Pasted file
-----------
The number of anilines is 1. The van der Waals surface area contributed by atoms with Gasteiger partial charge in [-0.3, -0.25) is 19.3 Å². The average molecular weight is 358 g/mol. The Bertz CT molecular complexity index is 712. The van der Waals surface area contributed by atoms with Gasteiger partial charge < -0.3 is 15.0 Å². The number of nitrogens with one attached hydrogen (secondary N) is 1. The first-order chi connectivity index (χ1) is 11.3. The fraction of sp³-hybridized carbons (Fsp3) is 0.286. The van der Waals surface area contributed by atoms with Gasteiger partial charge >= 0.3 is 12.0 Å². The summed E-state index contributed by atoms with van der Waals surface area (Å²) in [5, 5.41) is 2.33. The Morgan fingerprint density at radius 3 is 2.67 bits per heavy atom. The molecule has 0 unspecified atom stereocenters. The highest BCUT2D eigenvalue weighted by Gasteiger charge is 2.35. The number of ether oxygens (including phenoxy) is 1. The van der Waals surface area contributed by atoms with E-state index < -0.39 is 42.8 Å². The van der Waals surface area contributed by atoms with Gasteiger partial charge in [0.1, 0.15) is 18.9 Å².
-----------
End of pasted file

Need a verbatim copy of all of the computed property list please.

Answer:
The number of anilines is 1. The van der Waals surface area contributed by atoms with Gasteiger partial charge in [-0.3, -0.25) is 19.3 Å². The average molecular weight is 358 g/mol. The Bertz CT molecular complexity index is 712. The van der Waals surface area contributed by atoms with Gasteiger partial charge < -0.3 is 15.0 Å². The number of nitrogens with one attached hydrogen (secondary N) is 1. The first-order chi connectivity index (χ1) is 11.3. The fraction of sp³-hybridized carbons (Fsp3) is 0.286. The van der Waals surface area contributed by atoms with Gasteiger partial charge >= 0.3 is 12.0 Å². The summed E-state index contributed by atoms with van der Waals surface area (Å²) in [5, 5.41) is 2.33. The Morgan fingerprint density at radius 3 is 2.67 bits per heavy atom. The molecule has 0 unspecified atom stereocenters. The highest BCUT2D eigenvalue weighted by Gasteiger charge is 2.35. The number of ether oxygens (including phenoxy) is 1. The van der Waals surface area contributed by atoms with E-state index < -0.39 is 42.8 Å². The van der Waals surface area contributed by atoms with Gasteiger partial charge in [0.1, 0.15) is 18.9 Å².